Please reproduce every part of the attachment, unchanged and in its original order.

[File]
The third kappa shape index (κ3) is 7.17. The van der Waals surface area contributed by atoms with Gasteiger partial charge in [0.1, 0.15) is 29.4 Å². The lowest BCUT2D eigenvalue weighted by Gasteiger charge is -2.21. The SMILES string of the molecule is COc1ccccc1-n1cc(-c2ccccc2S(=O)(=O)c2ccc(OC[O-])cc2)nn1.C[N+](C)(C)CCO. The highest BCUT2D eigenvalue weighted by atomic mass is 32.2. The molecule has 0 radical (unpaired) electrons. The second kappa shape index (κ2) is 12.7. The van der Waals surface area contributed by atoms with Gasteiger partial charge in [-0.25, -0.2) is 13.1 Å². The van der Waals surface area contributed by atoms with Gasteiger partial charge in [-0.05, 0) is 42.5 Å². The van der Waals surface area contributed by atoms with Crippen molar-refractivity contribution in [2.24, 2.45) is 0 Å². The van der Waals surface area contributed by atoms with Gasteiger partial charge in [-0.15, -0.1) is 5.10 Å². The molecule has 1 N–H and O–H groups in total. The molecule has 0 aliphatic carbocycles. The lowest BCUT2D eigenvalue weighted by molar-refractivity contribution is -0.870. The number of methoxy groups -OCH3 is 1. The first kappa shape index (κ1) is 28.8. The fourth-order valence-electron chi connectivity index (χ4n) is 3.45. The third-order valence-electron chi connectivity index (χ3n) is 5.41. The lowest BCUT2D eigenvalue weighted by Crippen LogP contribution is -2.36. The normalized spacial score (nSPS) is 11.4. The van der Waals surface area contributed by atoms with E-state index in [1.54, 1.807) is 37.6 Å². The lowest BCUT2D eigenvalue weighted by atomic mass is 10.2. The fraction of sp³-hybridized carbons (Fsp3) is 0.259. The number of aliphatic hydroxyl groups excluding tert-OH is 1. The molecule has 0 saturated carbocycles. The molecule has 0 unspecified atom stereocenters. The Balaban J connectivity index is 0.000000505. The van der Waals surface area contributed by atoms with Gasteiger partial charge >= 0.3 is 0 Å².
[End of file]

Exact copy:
The third kappa shape index (κ3) is 7.17. The van der Waals surface area contributed by atoms with Gasteiger partial charge in [0.1, 0.15) is 29.4 Å². The lowest BCUT2D eigenvalue weighted by Gasteiger charge is -2.21. The SMILES string of the molecule is COc1ccccc1-n1cc(-c2ccccc2S(=O)(=O)c2ccc(OC[O-])cc2)nn1.C[N+](C)(C)CCO. The highest BCUT2D eigenvalue weighted by atomic mass is 32.2. The molecule has 0 radical (unpaired) electrons. The second kappa shape index (κ2) is 12.7. The van der Waals surface area contributed by atoms with Gasteiger partial charge in [-0.25, -0.2) is 13.1 Å². The van der Waals surface area contributed by atoms with Gasteiger partial charge in [-0.05, 0) is 42.5 Å². The van der Waals surface area contributed by atoms with Crippen molar-refractivity contribution in [2.24, 2.45) is 0 Å². The van der Waals surface area contributed by atoms with Gasteiger partial charge in [-0.15, -0.1) is 5.10 Å². The molecule has 1 N–H and O–H groups in total. The molecule has 0 aliphatic carbocycles. The lowest BCUT2D eigenvalue weighted by molar-refractivity contribution is -0.870. The number of methoxy groups -OCH3 is 1. The first kappa shape index (κ1) is 28.8. The fourth-order valence-electron chi connectivity index (χ4n) is 3.45. The third-order valence-electron chi connectivity index (χ3n) is 5.41. The lowest BCUT2D eigenvalue weighted by Crippen LogP contribution is -2.36. The normalized spacial score (nSPS) is 11.4. The van der Waals surface area contributed by atoms with E-state index in [1.54, 1.807) is 37.6 Å². The lowest BCUT2D eigenvalue weighted by atomic mass is 10.2. The fraction of sp³-hybridized carbons (Fsp3) is 0.259. The number of aliphatic hydroxyl groups excluding tert-OH is 1. The molecule has 0 saturated carbocycles. The molecule has 0 unspecified atom stereocenters. The Balaban J connectivity index is 0.000000505. The van der Waals surface area contributed by atoms with Gasteiger partial charge >= 0.3 is 0 Å².